“I can’t feel a pulse!” I said placing my hand on my patient’s neck. “I’m starting CPR!”
I laced my fingers together and placed them palm side down in the middle of my patient’s chest. I pushed down with all my might starting the count in my head, feeling the recoil of the chest wall after each pump.
“…3 and 4 and 5 and 6… push the code button, we need some help!” I said to the nursing aid in the room with me.
“What’s happening? What’s going on?” the patient’s family screamed behind me.
I wanted to answer, I tried, but my focus was on saving this woman’s life. I stopped chest compressions long enough to give her breaths and then returned my hands to her chest, keeping the counting going, knowing the rhythm was important.
Soon the room with filled with my co-workers. Each person knew their job — patient connected to the AED, rescue breaths given, medications pushed.
“I’m clear. You’re clear. We’re all clear!”
The familiar chant registered in my brain and I stepped back from my patient. Her whole body jolted and hopped up from the bed at the electrical current directed at her heart.
The pause was just long enough for me to feel the shake in my arms. I found myself panting, out of breath. Adrenalin surging through my veins.
“Shock delivered, continue CPR!”
One of my co-workers stepped in my placed and continued pumping of the chest of my patient, forcing the heart to circulate the blood to the vital organs.
Sounds of sobbing touched my ears and I remembered the family. My patient’s husband and daughter huddled in the corner.
I walked over, “Because of her heart attack, her heart went into a bad heart rhythm. One that doesn’t circulate the blood or support life. We are trying to get out of it.”
They nodded and me, eyes are big as saucers, watching everyone work. I stood with them, knowing my place was with this husband and daughter. My co-workers worked… medication, CPR, breathing, shocks and soon the words I was hoping, praying, to hear were spoken,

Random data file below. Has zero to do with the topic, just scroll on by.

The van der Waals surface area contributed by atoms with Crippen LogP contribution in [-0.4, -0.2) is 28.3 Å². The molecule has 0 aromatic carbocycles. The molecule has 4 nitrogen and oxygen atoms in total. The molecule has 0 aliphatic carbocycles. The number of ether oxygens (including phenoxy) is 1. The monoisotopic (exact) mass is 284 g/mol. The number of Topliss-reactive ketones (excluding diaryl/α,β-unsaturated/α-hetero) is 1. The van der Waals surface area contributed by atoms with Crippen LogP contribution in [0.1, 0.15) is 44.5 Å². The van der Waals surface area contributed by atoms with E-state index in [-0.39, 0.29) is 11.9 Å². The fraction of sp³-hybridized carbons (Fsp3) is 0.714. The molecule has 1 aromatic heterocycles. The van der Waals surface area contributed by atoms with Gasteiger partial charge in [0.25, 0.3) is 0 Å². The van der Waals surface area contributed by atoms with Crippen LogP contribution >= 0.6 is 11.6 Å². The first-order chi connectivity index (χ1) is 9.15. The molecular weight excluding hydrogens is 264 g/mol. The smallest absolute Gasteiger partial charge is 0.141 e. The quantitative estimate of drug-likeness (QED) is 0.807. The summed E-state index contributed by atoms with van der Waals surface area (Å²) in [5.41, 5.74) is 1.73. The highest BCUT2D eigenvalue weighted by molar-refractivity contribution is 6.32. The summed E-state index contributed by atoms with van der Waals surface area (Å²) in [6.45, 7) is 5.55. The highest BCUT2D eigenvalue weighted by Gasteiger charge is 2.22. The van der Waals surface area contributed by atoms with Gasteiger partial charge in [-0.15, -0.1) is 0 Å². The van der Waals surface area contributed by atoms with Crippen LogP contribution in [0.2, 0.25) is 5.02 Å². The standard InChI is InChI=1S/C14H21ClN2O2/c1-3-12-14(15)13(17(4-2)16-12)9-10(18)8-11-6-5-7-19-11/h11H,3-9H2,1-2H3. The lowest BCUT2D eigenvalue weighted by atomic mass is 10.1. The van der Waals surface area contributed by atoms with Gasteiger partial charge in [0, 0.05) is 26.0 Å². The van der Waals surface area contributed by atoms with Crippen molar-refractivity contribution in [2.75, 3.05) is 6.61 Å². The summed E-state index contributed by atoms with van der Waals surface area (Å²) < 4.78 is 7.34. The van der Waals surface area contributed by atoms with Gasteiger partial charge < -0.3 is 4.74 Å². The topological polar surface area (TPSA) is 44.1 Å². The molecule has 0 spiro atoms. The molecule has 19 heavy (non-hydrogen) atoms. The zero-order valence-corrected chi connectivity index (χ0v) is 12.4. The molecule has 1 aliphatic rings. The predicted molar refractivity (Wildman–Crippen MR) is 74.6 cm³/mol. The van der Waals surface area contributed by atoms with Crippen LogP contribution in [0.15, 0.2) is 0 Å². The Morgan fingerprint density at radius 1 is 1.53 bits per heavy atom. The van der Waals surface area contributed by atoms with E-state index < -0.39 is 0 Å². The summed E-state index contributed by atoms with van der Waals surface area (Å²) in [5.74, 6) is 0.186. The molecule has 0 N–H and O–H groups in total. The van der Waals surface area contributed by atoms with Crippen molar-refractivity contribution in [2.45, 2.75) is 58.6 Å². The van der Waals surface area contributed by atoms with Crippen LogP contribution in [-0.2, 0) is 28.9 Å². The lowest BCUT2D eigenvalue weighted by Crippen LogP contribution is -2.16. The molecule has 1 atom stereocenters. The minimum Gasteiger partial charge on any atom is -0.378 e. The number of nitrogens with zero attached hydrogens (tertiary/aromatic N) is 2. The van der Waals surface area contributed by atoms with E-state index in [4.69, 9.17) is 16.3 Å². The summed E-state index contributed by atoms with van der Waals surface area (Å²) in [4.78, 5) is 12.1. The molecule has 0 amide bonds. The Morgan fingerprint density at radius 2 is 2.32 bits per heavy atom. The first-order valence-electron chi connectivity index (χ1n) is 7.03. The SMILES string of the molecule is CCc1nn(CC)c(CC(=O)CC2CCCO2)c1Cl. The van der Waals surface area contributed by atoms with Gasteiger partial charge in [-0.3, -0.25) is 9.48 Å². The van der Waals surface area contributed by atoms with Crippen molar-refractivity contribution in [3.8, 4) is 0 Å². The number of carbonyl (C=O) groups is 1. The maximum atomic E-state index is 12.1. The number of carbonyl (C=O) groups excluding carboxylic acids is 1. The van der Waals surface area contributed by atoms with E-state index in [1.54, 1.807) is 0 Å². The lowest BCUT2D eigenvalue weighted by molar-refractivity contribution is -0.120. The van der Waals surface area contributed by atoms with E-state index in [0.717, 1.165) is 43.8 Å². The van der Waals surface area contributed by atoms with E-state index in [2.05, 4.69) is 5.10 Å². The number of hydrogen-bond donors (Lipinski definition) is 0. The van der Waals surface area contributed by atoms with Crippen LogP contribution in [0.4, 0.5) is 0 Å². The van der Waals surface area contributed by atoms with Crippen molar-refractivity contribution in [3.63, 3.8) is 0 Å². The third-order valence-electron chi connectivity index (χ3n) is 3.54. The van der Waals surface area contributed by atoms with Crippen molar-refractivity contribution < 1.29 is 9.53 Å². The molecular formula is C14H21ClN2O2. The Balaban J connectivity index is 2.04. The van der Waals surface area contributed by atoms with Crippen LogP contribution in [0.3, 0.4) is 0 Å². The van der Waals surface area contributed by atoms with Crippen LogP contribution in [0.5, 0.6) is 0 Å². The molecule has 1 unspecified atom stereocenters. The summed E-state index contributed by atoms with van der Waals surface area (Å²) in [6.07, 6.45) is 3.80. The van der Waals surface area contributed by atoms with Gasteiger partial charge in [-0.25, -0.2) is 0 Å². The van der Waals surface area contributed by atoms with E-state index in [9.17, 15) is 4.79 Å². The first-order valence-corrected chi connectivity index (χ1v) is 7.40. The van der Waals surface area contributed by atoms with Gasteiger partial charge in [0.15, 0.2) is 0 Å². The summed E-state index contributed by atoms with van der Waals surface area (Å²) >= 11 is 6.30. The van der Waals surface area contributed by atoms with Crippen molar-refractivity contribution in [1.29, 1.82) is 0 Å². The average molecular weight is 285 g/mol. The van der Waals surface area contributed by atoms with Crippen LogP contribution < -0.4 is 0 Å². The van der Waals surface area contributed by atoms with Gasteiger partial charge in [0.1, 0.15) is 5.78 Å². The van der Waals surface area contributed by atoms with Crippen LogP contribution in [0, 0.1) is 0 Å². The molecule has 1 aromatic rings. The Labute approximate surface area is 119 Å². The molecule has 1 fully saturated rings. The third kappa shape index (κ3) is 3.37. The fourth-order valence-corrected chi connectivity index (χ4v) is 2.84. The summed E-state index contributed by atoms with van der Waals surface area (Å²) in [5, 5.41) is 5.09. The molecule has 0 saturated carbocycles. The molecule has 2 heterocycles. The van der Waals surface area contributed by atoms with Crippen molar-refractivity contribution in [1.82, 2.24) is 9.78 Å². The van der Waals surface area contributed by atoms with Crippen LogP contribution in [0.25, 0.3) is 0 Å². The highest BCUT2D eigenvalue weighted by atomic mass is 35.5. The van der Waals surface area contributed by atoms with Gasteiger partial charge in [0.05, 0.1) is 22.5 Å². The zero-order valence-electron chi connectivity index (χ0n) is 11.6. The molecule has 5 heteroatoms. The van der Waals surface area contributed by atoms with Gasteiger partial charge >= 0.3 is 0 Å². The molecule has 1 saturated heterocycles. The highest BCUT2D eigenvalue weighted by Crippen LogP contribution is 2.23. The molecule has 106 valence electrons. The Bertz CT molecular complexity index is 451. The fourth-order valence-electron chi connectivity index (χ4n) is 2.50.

“I can feel a pulse!”
My patient began to move her legs around, she opened her eyes. Her husband grabbed onto me for support, the strength in his legs gone.
“Quick! Get a set of vitals, get some labs and let’s take her to cath lab,” the doctor barked out orders.
“She’s gonna be ok,” I said to the husband, “she is gonna be ok.”
This was not my first code experience or my last but each time I go through something like this, I say a prayer of thanks for my health and that of my family’s health.
Keeping your heart healthy is so important and there are many ways that a person can do this: exercise, eating right, getting enough sleep. They are simple things but they really matter.
Heart disease effects all people. It doesn’t matter you age, sex or creed. You only have one heart… you must take care of it.
I walked in the door after my shift, exhausted. Home was right where I needed to be after a day like that. The kids raced up to give me a hug and welcome me home like I had been gone for days not just hours.
“Hey babe,” Jeff said, “How was work?”
“Too exciting,” I said with a sigh.
“Hungry? I saved you some pasta,” he replied.
I couldn’t help but smile and feel like the luckiest woman in the world as my eyes found my dinner, whole wheat pasta with Prego Heart Smart sauce, beans and milk. Something simple but so good at the same time.
“Thank you,” I said to him, “Thank you for taking care of my belly and my heart.”
Step 1: Submit a photo below that shows how you care for your heart
Step 2: Fill out the information required including your name, email address and zip code.
Step 3: Write a short contest entry (up to 200 words) that corresponds with the photo and share how you care for your heart. Please be honest and sincere with all your thoughts and remember to tell us in 200 words or less.
Step 4: Confirm you’ve read the Official Rules.
Step 5: Log in through your Facebook account.
Step 6: Submit your contest entry.
You can share your contest entry on Facebook, Twitter, Pinterest and visit AddressYourHeart.com for recipes, tips, and downloadable coupons for heart-healthy products from Campbell.
This is a sponsored conversation written by me on behalf of the Campbell Soup Company’s Address Your Heart initiative. The opinions, text, and images are all mine.